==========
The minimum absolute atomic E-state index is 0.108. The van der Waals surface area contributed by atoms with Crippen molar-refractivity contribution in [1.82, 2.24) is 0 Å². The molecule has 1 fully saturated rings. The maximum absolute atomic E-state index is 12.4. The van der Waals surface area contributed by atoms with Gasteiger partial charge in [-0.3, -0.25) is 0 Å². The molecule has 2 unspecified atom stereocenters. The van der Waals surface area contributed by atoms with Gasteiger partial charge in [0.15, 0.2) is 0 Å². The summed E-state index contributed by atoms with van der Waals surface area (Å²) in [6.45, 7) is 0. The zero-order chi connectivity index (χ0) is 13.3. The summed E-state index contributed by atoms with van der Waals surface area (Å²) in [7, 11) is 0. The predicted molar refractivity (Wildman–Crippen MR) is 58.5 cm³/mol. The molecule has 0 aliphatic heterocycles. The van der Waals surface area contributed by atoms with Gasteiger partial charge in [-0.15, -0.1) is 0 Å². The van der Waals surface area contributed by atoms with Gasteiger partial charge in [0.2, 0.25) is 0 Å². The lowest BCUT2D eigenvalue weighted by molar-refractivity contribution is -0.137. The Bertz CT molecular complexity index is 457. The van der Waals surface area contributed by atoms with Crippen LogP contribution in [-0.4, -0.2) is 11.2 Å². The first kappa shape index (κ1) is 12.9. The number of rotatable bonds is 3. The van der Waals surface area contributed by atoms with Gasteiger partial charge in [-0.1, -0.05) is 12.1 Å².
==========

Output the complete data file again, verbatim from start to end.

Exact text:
The minimum absolute atomic E-state index is 0.108. The van der Waals surface area contributed by atoms with Crippen molar-refractivity contribution in [1.82, 2.24) is 0 Å². The molecule has 1 fully saturated rings. The maximum absolute atomic E-state index is 12.4. The van der Waals surface area contributed by atoms with Gasteiger partial charge in [-0.3, -0.25) is 0 Å². The molecule has 2 unspecified atom stereocenters. The van der Waals surface area contributed by atoms with Gasteiger partial charge in [0.15, 0.2) is 0 Å². The summed E-state index contributed by atoms with van der Waals surface area (Å²) in [6.45, 7) is 0. The zero-order chi connectivity index (χ0) is 13.3. The summed E-state index contributed by atoms with van der Waals surface area (Å²) in [7, 11) is 0. The predicted molar refractivity (Wildman–Crippen MR) is 58.5 cm³/mol. The molecule has 0 aliphatic heterocycles. The van der Waals surface area contributed by atoms with Gasteiger partial charge in [-0.15, -0.1) is 0 Å². The van der Waals surface area contributed by atoms with Gasteiger partial charge in [0.2, 0.25) is 0 Å². The lowest BCUT2D eigenvalue weighted by molar-refractivity contribution is -0.137. The Bertz CT molecular complexity index is 457. The van der Waals surface area contributed by atoms with Crippen LogP contribution in [-0.4, -0.2) is 11.2 Å². The first kappa shape index (κ1) is 12.9. The number of rotatable bonds is 3. The van der Waals surface area contributed by atoms with Gasteiger partial charge in [-0.1, -0.05) is 12.1 Å².